Environmental law undermined by Brexit 'power grab', warn Scottish and Welsh ministers
Scottish and Welsh ministers to discuss Brexit impact on environment
Roseanna Cunningham - credit Holyrood
Scotland's Environment Secretary Roseanna Cunningham will visit Cardiff today to discuss Brexit with her Welsh counterpart Lesley Griffiths.
They will express concerns that the UK Government's repatriation of powers from the EU will damage efforts to protect and enhance the environment.
Around 80 per cent of current Scots environmental law originated at EU level, and the Scottish Government fears the UK's great repeal bill will mean the powers will be taken to Westminster.
UK Environment Secretary Michael Gove has said he wants a "green Brexit" but Cunningham warned a UK-wide network could undermine Scotland's targets.
“Imposing a UK-wide framework for the environment risks undermining the significant progress Scotland has made, which has seen us win international recognition for our work on climate change and the circular economy," she said.
“We are not opposed in principle to UK-wide frameworks in certain areas but this must be through agreement - not imposition.
“Protecting devolution will allow us to drive forward our ambitious work to reduce greenhouse gas emissions, enhance environmental standards and create a cleaner, greener Scotland for everyone.”
Speaking ahead of today's summit, Griffiths said the Welsh Government shared the concerns.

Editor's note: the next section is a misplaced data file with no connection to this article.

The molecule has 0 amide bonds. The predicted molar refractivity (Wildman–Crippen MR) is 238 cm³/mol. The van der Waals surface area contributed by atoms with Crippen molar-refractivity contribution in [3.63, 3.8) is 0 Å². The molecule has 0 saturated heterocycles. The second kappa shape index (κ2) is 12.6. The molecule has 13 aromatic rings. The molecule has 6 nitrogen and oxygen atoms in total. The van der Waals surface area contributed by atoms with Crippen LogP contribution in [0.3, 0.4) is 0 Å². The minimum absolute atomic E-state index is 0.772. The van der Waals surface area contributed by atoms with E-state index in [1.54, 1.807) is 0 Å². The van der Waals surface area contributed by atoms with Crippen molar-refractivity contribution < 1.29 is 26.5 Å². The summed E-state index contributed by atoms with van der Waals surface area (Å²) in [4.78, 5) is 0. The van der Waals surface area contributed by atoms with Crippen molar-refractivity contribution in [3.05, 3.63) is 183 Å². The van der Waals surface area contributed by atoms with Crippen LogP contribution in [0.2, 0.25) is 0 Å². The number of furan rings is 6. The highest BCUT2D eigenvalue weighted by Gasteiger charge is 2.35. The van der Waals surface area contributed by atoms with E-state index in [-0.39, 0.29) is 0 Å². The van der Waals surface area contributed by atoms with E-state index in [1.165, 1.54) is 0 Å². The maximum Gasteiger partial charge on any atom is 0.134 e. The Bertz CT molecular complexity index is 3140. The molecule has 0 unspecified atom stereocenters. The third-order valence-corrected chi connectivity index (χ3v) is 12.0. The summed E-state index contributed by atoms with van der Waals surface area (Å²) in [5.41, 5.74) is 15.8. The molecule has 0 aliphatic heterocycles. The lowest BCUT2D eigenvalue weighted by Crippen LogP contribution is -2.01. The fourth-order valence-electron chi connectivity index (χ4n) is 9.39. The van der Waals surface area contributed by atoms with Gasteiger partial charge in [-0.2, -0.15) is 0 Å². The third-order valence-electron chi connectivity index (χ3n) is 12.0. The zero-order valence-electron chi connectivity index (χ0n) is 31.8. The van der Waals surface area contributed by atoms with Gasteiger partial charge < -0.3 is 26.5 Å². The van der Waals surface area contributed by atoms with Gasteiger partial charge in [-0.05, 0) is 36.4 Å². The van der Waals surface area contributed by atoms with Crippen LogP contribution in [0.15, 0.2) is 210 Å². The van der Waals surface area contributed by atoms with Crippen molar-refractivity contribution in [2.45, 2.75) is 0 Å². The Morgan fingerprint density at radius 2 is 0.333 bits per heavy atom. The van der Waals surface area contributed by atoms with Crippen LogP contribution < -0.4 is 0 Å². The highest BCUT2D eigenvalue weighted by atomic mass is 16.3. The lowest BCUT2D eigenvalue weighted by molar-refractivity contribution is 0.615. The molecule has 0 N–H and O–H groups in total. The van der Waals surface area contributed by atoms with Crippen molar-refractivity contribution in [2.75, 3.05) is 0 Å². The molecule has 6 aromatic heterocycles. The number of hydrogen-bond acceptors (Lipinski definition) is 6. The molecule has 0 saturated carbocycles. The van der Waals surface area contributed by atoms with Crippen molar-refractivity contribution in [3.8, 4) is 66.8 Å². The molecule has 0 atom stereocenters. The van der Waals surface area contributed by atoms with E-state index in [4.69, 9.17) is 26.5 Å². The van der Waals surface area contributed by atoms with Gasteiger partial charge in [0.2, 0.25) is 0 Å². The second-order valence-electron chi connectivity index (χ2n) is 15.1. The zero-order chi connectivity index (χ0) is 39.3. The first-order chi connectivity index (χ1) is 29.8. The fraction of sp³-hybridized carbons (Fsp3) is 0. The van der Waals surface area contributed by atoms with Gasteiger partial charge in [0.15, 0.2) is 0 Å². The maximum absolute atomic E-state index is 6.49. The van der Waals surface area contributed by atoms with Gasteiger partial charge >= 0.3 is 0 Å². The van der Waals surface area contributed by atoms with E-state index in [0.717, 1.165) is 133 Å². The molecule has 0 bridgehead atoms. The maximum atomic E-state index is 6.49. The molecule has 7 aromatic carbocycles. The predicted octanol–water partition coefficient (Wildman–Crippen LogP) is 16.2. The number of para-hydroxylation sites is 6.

“Our approach has not been about trading off agriculture and the environment, it’s about both," she said.
"You can’t have one without the other. The Bill as it stands has the potential to seriously impact on this approach by locking us into an outdated framework while also removing our ability to bring forward reforms.
“This is why, like Scotland, we want EU powers in devolved areas to come straight to Wales. Welcoming my Scottish counterpart to Wales today will allow us to continue to work together to develop a strong future which benefits everyone.”
There have been several joint statements by the Scottish and Welsh Governments over Brexit in recent months, with both First Ministers Nicola Sturgeon and Carwyn Jones saying Holyrood and theb Welsh Assembly will not give legislative consent for the UK withdrawal bill.
Under the plans, the LEZ will only cover 20 per cent of buses and will not include cameras to catch offenders
Climate Challenge Fund’s grants for 2018-20 are worth £15.3m, with £14.3m from the Scottish Government and £1m from the European Regional Development Fund
Expert panel on plastics was established following the Programme for Government to explore ways to reduce circulation of single-use plastics
The Beast from the East exposed our addiction to the motor car, no matter how dangerous the warnings